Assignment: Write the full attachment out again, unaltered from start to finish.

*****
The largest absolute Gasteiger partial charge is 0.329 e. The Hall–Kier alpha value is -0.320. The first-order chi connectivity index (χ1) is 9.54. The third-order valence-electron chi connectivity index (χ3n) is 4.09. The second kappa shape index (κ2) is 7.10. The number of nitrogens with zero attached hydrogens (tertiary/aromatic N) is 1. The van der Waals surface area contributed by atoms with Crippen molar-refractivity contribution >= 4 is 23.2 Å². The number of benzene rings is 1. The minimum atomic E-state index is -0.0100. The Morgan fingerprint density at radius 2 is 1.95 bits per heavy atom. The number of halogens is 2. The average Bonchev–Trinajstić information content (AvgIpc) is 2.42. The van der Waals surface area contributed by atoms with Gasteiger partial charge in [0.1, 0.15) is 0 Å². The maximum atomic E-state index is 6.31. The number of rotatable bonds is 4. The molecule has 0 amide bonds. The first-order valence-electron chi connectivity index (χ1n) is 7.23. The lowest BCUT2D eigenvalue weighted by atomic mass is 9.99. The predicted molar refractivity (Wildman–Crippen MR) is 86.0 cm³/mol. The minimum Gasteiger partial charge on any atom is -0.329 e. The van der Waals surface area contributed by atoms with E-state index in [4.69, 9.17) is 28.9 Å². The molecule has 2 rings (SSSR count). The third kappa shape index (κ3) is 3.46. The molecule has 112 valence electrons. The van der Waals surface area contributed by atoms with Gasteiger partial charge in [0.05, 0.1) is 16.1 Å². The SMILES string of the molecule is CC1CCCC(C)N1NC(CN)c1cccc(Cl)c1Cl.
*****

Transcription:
The largest absolute Gasteiger partial charge is 0.329 e. The Hall–Kier alpha value is -0.320. The first-order chi connectivity index (χ1) is 9.54. The third-order valence-electron chi connectivity index (χ3n) is 4.09. The second kappa shape index (κ2) is 7.10. The number of nitrogens with zero attached hydrogens (tertiary/aromatic N) is 1. The van der Waals surface area contributed by atoms with Crippen molar-refractivity contribution >= 4 is 23.2 Å². The number of benzene rings is 1. The minimum atomic E-state index is -0.0100. The Morgan fingerprint density at radius 2 is 1.95 bits per heavy atom. The number of halogens is 2. The average Bonchev–Trinajstić information content (AvgIpc) is 2.42. The van der Waals surface area contributed by atoms with Gasteiger partial charge in [0.1, 0.15) is 0 Å². The maximum atomic E-state index is 6.31. The number of rotatable bonds is 4. The molecule has 0 amide bonds. The first-order valence-electron chi connectivity index (χ1n) is 7.23. The lowest BCUT2D eigenvalue weighted by atomic mass is 9.99. The predicted molar refractivity (Wildman–Crippen MR) is 86.0 cm³/mol. The minimum Gasteiger partial charge on any atom is -0.329 e. The van der Waals surface area contributed by atoms with E-state index in [4.69, 9.17) is 28.9 Å². The molecule has 2 rings (SSSR count). The third kappa shape index (κ3) is 3.46. The molecule has 112 valence electrons. The van der Waals surface area contributed by atoms with Gasteiger partial charge in [0.05, 0.1) is 16.1 Å². The SMILES string of the molecule is CC1CCCC(C)N1NC(CN)c1cccc(Cl)c1Cl.